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  1. 2. Business & Management Studies <ul><li>Unit 81 Corporate Aims, Mission and Goals Unit 82 Corporate Objectives And Strategy </li></ul>
  2. 3. Corporate Aims and Goals <ul><li>Working towards a common vision </li></ul><ul><li>Staff should share a collective view of what ‘success’ is </li></ul><ul><li>Corporate aims build - Team spirit - Co-operation - Commitment </li></ul>
  3. 4. Example: McDonald's <ul><li>‘ To provide friendly service in a relaxed, safe and consistent restaurant environment’. = Mission Statement </li></ul><ul><li>‘Ideal model’ </li></ul><ul><li>Replicated world-wide </li></ul>
  4. 5. Turning Corporate Aims into a mission Statement <ul><li>“ A mission statement is a qualitative statement of the organisation’s aims. It uses language intended to motivate within the firm and to convince those outside it of the company’s sincerity and commitment”. (Marcouse et al., 1999, P. 569) </li></ul>
  5. 6. Content of the Mission Statement
  6. 7. Purpose <ul><li>Reason for companies existence </li></ul><ul><li>Identifies the stakeholders - employees shareholders customers suppliers </li></ul><ul><li>The most effective recognise the needs of more than one stakeholder group. </li></ul>
  7. 8. Values – Business culture of firm <ul><li>Identifies the common beliefs and assumptions of employees </li></ul><ul><li>Shapes the Business Culture </li></ul>
  8. 9. Sources of Business Culture <ul><li>Company routines </li></ul><ul><li>Formal Controls </li></ul><ul><li>Organisation structure: Vertical (function) and horizontal (hierarchy) </li></ul><ul><li>Power structure </li></ul><ul><li>Symbols ( language, status, location of employee office etc.) </li></ul><ul><li>Rituals and Myths ( Traditional patterns of doing things) </li></ul>
  9. 10. Attitudes to risk taking
  10. 11. Attitudes to Reward Distribution – management and workforce
  11. 12. Types of business Culture - 1 <ul><li>Power Culture </li></ul><ul><li>Power rests with small group of individuals (or one person) Few rules and procedures Please the boss culture can develop Role Cultures Power depends on position Formal rules and procedures Rigid bureaucratic culture </li></ul>
  12. 13. Types of business Culture -2 <ul><li>Task Cultures Power is task specific Project teams </li></ul><ul><li>Teams drawn from all relevant departments </li></ul><ul><li>Person Cultures Groups of professionals such as accountants and lawyers Share knowledge and expertise. </li></ul>
  13. 14. Mission Statement (MS) <ul><li>Behaviour Standards - MS should provide clear guide to the expected behaviour of employees - MS purpose values and strategy should guide employee action </li></ul><ul><li>Developing a Mission Statement Achieve a broad consensus amongst stakeholders over MS </li></ul>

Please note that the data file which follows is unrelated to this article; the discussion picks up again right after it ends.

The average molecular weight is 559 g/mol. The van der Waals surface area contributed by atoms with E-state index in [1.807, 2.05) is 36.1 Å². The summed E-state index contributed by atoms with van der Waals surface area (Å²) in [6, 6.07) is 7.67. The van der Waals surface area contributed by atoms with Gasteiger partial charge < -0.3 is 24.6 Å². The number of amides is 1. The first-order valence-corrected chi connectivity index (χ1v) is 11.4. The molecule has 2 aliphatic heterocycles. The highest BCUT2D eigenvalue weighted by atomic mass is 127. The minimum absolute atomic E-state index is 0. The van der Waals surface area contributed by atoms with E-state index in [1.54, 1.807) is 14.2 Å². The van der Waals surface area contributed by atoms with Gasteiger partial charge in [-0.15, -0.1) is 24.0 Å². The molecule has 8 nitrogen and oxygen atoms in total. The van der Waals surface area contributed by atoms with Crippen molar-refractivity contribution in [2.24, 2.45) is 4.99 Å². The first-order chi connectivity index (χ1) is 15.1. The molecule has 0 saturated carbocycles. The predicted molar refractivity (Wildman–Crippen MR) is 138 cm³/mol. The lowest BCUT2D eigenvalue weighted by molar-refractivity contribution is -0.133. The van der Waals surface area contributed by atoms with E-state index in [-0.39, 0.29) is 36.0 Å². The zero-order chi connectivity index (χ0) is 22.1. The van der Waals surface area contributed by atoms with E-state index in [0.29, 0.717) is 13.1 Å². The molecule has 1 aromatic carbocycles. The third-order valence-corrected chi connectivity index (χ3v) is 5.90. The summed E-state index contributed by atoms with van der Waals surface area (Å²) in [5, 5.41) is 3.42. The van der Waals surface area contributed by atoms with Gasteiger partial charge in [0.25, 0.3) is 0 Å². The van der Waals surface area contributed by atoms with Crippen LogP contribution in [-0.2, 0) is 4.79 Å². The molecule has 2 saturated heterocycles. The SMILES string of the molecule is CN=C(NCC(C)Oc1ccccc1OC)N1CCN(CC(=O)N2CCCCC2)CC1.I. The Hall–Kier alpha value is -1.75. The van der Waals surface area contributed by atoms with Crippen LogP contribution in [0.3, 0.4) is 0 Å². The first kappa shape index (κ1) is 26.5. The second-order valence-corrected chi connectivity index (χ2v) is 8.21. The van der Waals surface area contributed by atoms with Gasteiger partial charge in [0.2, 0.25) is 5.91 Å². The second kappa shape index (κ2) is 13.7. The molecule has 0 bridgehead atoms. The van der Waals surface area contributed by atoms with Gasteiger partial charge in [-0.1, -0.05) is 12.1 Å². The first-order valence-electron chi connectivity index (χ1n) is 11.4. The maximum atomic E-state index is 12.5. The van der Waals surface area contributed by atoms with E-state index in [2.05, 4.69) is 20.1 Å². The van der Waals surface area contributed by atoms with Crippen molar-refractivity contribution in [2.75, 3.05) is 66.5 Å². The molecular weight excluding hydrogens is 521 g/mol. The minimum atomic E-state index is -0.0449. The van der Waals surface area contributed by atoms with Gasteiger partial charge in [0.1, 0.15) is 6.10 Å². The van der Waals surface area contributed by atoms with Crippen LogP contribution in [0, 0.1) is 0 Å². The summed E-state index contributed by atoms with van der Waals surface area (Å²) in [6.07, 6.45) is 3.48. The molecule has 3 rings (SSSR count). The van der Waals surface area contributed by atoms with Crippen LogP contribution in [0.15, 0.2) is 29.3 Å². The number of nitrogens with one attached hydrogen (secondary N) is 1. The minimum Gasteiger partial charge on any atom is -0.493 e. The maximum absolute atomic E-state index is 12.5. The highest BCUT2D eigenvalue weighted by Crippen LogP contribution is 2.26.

14. 15. Four Types of mission statement (from Baetz & Bart, 1996)
  15. 16. Content of Mission Statements <ul><li>Financial objectives </li></ul><ul><li>Non-financial objectives </li></ul><ul><li>Values and beliefs </li></ul><ul><li>Definition of success </li></ul><ul><li>Number one priority </li></ul><ul><li>Specific product definition </li></ul><ul><li>Specific market definition </li></ul><ul><li>Basis of competition </li></ul><ul><li>A number of stakeholders </li></ul>
  16. 17. Criticisms of Mission Statements <ul><li>Public Relations Exercise </li></ul><ul><li>Unrealistic </li></ul><ul><li>Do not reflect the true culture </li></ul>
  17. 18. Corporate Objectives and Strategy <ul><li>Corporate objectives are goals that the whole organisation is trying to achieve. </li></ul><ul><li>Corporate strategy is a plan of action that will lead to the achievement of those objectives </li></ul><ul><li>Strategy cannot be considered before the firms objectives are clearly established </li></ul>
  18. 19. Examples of corporate objectives <ul><li>Profit maximisation </li></ul><ul><li>Maximising shareholder wealth </li></ul><ul><li>Growth </li></ul><ul><li>Diversification </li></ul><ul><li>Core Capabilities </li></ul><ul><li>Increased Market Share </li></ul>
  19. 20. Business Strategy ( Medium to long term plan)
  20. 21. Analysis at each level of the business
  21. 22. Strategic Fit
  22. 23. Porter’s five forces in the competitive environment -1 <ul><li>Threat of New Competitors Entering the Market Competition drives down profits – so create barriers to entry </li></ul><ul><li>1. Large start-up costs (heavy investment) 2. Branding 3. Control of outlets for products 4. Patent product and operating processes </li></ul>
  23. 24. Porter’s five forces in the competitive environment - 2 <ul><li>Power of Buyers Large buyers drive down profits – so reduce their power </li></ul><ul><li>Acquire retail outlets (forward vertical integration) </li></ul><ul><li>Make it expensive to switch to alternatives </li></ul>
  24. 25. Porter’s five forces in the competitive environment - 3 <ul><li>Power of Suppliers P owerful suppliers can give unfavourable terms – so reduce their power </li></ul><ul><li>Acquire supply outlets (backward vertical integration) </li></ul><ul><li>Support new competitors if they appear </li></ul><ul><li>Limit the suppliers information (information = profits) </li></ul>
  25. 26. Porter’s five forces in the competitive environment - 4 <ul><li>Threat of Substitutes Substitutes can emerge (cable and satellite TV) – so reduce the possibility </li></ul><ul><li>Develop alternatives yourself in order to control them </li></ul><ul><li>Purchase the rights to new alternatives </li></ul><ul><li>Use spoiling tactics (Virgin airline, Laker airline) </li></ul>
  26. 27. Porter’s five forces in the competitive environment - 5 <ul><li>. Existing Industry Rivalry Rivalry reduces profits – so reduce rivalry </li></ul><ul><li>Develop a differentiated product – branding </li></ul><ul><li>Form a cartel with competitors </li></ul><ul><li>Acquire competitors </li></ul>